The day that almost wasn't turned into a beautiful day but vendors and visitors alike were reduced in number, most likely being scared off by the forecast of bad weather. Early morning radar, however, revealed that the storms had passed overnight so we set up at dawn and prepared for the day. Almost immediately we captured a Gray Catbird and a bit later had a Common Yellowthroat in the same net.
Prior to our first captures, we were trying to figure out the loud calls from the branches around the parking lot. Birds were calling everywhere. At one point it sounded like a flock of Chimney Swifts but that didn't make sense. Further investigation as the Sun rose a bit was that the noise was coming form many, many Northern Parula chicks. The adults were gathering food while up to 3 chicks per adult pair followed along and called non-stop.
Besides the young Parulas making noise, the rest of the area was still pretty quiet so we had some time to bird watch. Just across from the way in the playground we found a Cape May Warbler.
The bird was feeding in the same area as a Black and White and a Prairie Warbler but the Cape May is more rare in this area so it was excellent to find.
While we were focused on the Cape May a female Summer Tanager flew in to join the flock.
Frank, one of the rangers at Lake Lotus, had mentioned that there was a Red-shouldered Hawk next out on the boardwalk and he walked us to the spot. Momma hawk flew in and seemed to be feeding the young one but the angles were all wrong for a clear shot. A few minutes later, she was ready to go.
A few seconds later and she would fly straight toward us and then back into the woods.
Continuing on down the boardwalk lead us to finding a couple Purple Gallinules but what really stopped us in our tracks was a Green Heron hanging out under branches. Nice to find these secretive birds at any time.
Sunning just out of the water as we made our way to the pier was a pretty small Red-eared Turtle. Adults are seen year-round but seldom do we find younger turtles.
Half way around the pier Andrew found another seldom seen view. A Great-blue Heron. Sleeping!
As we headed to the East side of the pier a second year Red-winged Blackbird tries to establish territory and mates.
We can tell this bird was born here last breeding season by looking at those spots on the back. These go away as the birds age. Pretty things, no?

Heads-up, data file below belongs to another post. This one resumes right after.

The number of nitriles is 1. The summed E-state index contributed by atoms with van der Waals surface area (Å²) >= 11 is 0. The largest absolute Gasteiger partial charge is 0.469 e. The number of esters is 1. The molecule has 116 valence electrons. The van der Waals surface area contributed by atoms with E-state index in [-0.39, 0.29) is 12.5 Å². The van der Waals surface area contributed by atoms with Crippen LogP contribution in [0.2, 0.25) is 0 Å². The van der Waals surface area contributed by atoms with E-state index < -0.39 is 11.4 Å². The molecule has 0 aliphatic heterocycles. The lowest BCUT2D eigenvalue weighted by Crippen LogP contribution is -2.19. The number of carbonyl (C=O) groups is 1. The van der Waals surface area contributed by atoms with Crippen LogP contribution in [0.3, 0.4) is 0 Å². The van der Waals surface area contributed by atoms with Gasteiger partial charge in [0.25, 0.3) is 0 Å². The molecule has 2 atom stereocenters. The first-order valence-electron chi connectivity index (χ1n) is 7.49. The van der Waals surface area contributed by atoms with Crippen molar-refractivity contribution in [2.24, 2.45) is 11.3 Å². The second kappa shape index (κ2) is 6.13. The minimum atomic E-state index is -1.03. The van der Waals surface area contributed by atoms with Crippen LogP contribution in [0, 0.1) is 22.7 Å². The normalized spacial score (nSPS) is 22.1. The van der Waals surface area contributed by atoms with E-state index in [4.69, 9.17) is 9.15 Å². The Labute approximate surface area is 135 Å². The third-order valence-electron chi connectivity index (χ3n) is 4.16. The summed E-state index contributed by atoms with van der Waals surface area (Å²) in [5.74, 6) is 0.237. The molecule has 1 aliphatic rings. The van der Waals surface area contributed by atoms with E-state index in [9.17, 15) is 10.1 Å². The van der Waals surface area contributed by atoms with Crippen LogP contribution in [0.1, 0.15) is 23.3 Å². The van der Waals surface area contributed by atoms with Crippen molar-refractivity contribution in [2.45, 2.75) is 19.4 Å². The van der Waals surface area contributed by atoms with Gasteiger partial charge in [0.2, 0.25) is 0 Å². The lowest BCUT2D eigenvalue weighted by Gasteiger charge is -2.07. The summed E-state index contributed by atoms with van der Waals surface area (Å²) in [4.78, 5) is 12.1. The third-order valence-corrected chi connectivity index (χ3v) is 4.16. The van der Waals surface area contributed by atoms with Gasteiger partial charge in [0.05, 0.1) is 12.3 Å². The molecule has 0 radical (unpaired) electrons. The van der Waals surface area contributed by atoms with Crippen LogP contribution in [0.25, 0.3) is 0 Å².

As the day wore on, birds got far less noisy. We did finally get a Northern Parula but failed to get a photo. However, we did catch one last year that looks just like it!
While checking the nets by the river we found one of the Barred Owls resting in the branch over the river.
Feeding on the flowers of the Spanish Needles were Fritilary, Pipevine, and a few other species like the Horace's Duskywings.
A lucky finding near the butterflies was a Green Anole. Our native species is quickly being replaced by invasive Cuban Anoles.
This one was resting on a branch and occasionally flashing its dewlap.
Back out on the lake a Great Egret hunts along the mouth of the river.
Nearby, baby gators float in the shallow water closer to the pier.
Sometimes there are a dozen young gators clustered together but today they seem to have spread out a bit.
On the way back to the banding table a family of Northern Cardinals fed throughout the willows and one of the newly hatched females posed on a branch just long enough for a photo.
Then, as we were taking nets down for the day, an adult male flew into a net just in time to be the last bird of the day.
Fortunately, one of the exiting groups happened by the table as we banded the Cardinal so they all could get a good look at the bird and learn some things about banding.
And, thus, we came to the end of another year at Earth Day. Always a fun time and at least we managed to avoid all the rain.
Next week we return to 'our' side of the river and hope to catch some exiting warblers. Word is that the gulf coast is having a great day with wind delivered birds today.
Next (planned) Banding Day: Sunday, April 29th.
All nets will be opened by 6:15 A.M.